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THE KANSAS LIFELINE

July 2018

By Paul Froelich, KRWA President 

t seems that we have jumped from winter straight into

summer. Most of Kansas has been experiencing above

normal temperatures and below normal precipitation.

The city of Enterprise where I am superintendent of

utilities, has been blessed with two very stable wells that

have consistently produced all the water for the city without

any adverse effects during this or past

droughts. Past history does not mean

that we can just ignore the fact that

Kansas is  in a drought. Recently

Enterprise installed a pressure

transducer in the bottom of one of the

city's wells so that water levels can be

logged on a continuous basis. The data

is recorded in a data logger.

Enterprise's wells are only one-quarter

mile apart so the sensor also captures

the influence on the water table when

either well pumps.

The real purpose of the sensor was

not necessarily to capture what effect the wells have on

each other but to obtain the total picture of the water table

in the well field and what effect the six nearby center pivot

irrigation rigs have on the city's wells. As the corn is

growing we will soon see the center pivots running. I am

interested to see the data of the water levels  after the

irrigation wells start pumping.

It has already been interesting to see what effect the

Smoky Hill River has on the city's

wells. The well field is slightly

more that two miles from the river.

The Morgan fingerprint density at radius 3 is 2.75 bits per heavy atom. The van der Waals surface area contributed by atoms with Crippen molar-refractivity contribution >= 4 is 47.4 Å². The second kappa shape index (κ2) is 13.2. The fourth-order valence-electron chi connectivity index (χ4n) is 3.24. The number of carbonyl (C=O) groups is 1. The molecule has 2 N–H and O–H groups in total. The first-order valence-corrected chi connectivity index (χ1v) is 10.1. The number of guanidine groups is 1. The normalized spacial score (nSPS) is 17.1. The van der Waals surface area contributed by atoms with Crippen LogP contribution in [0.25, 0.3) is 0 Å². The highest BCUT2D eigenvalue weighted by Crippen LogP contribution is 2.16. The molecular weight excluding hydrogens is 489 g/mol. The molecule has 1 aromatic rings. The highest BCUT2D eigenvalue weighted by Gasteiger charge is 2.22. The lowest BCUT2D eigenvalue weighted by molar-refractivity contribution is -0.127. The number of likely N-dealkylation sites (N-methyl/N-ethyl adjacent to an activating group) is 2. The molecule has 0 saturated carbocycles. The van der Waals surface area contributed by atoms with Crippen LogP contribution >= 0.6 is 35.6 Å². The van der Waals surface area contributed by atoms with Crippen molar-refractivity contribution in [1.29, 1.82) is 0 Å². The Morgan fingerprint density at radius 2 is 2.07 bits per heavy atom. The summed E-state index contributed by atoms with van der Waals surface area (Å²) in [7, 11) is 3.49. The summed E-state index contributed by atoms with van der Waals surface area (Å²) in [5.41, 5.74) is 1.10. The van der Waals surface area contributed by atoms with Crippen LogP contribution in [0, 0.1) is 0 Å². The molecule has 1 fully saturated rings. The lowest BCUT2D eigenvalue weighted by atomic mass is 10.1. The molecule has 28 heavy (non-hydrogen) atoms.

There was rain upstream in early

May. The river came up six feet for

about 24 hours. We saw a two

percent (2%) increase in the water

table elevation at the city's well

field. The good thing is that this

demonstrates that we can have a

rapid recharge of the well field if

significant rain falls upstream.

Permits to develop water rights

are becoming difficult to obtain,

especially in certain aquifers in the state. As stewards of

public water, we owe it to our customers to be responsible

and proactive in the management of our well fields and our

water rights. Public water systems need to work with our

agri-producers as there is only a finite amount of water to

go around.   

Communication pays  . . .

I was speaking with a local farmer who was installing

two new center pivots just across the road from our wells.

He will operate the two pivots from one common well. The

farmer actually lives nearly twenty-five miles from this

field and will likely not be in the area to stop the operation

of the irrigation wells if we were to receive significant rain.

I asked him if it was possible to have a sensor installed that

I

As stewards of public

water, we owe it to our

customers to be

responsible and proactive

in the management 

of our well fields and our

water rights. 

Signs and Markers

for the Utility & Pipeline Industry

CALL 918-446-1916

9710 W. 65th St. So.

Sapulpa, OK 74066-8852

Fax: 918-446-2770

Rural Water Specialty Co.